Nothing in this article is meant to be medical advice. Please consult your own healthcare provider. 

Some info below taken from:

June is Men’s Health Month, and in the U.S., men still do not live as long as women, on the average.

Health and Human Services tells us, “Because of poor health habits, lack of health insurance, failure to seek medical attention and dangerous occupations, men live sicker and die younger than women.” Heart health is still of major concern for both men and women.

We in Idyllwild tend to pride ourselves on healthful lifestyles. Nevertheless, a few facts and tips may be worth reviewing.

Good nutrition is a factor in heart health. Men should be aware of the basic tips for eating healthfully and protecting their hearts from disease. Following are a few to begin your conversation with your healthcare provider.

Be moderate with sugars and certain fats. Avoid saturated and trans-fat, also known as hydrogenated and partially hydrogenated fat. Trans-fat was industrially created to improve food shelf life. Very unhealthful stuff in the body, though, and does not improve human life. With sugars, they are found in some of the most fun foods such as pastries, pizza dough, cookies and margarine. Be strong and just say no!

In general, shun high fat, high sodium and high caloric foods. Watch out for non-nutritious high-fructose corn syrup. The sugar content per serving is astronomical in this additive. Many food producers just slop it into anything they can. Often, it’s even the first ingredient.  Always read the food labels.

Believe it or not, alcoholic beverages can be a problem in heart disease. HHS states that more than two drinks per day raises blood pressure and increases your caloric intake.

What to do then?

Do eat plenty of fresh fruits and vegetables. In my opinion, organic is best if you can get it at reasonable prices. Dark, green, leafy vegetables are superior in respect to nutrients and fiber. Lettuce doesn’t truly fall into this category; think collards, kale, chards, spinach. Include the green tops of root vegetables such as carrots and beets. The unsung beet is a terrific food.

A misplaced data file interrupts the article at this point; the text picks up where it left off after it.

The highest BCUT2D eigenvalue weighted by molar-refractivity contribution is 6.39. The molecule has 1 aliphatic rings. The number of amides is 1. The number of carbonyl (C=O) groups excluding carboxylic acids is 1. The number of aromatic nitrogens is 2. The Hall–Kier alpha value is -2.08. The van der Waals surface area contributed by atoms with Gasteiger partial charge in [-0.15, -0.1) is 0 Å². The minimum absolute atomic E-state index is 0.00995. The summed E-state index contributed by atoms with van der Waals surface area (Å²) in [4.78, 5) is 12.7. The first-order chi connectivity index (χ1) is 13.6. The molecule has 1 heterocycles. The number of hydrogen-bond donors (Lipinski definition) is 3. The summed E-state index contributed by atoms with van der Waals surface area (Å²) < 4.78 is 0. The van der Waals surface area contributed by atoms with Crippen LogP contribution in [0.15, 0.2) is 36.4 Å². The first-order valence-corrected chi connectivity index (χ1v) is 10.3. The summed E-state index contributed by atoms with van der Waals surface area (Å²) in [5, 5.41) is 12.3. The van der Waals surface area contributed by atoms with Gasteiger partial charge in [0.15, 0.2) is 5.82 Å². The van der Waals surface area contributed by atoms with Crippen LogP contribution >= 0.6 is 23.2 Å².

Remember how your mama used to tell you to eat your breakfast? Mom was right-on. HHS reports, “People who eat a healthy breakfast tend to eat less during the rest of the day, have lower cholesterol, and are able to concentrate better at work and at home.” Eating whole-grain ingredients at breakfast is your best bet for non-fluctuating healthful blood-sugar levels for hours after you’ve eaten. There’s a no-brainer.

Home-cooking is generally lower in calories, sugars and fats than restaurant or packaged foods. Obviously, it’s more economical, as well.

Eat unsaturated fats and oils such as olive, canola, corn, safflower, sunflower, soybean, cottonseed, peanut, avocado and sesame. Include fatty acids such as Omega-3, Omega-6 found in salmon, mackerel, flax and borage.

The Mediterranean-type diet incorporates many of these healthful ingredients, making it a favorite with nutritionists and health researchers.

Callie Wight is a California state-licensed registered nurse with a Master of Arts in psychology.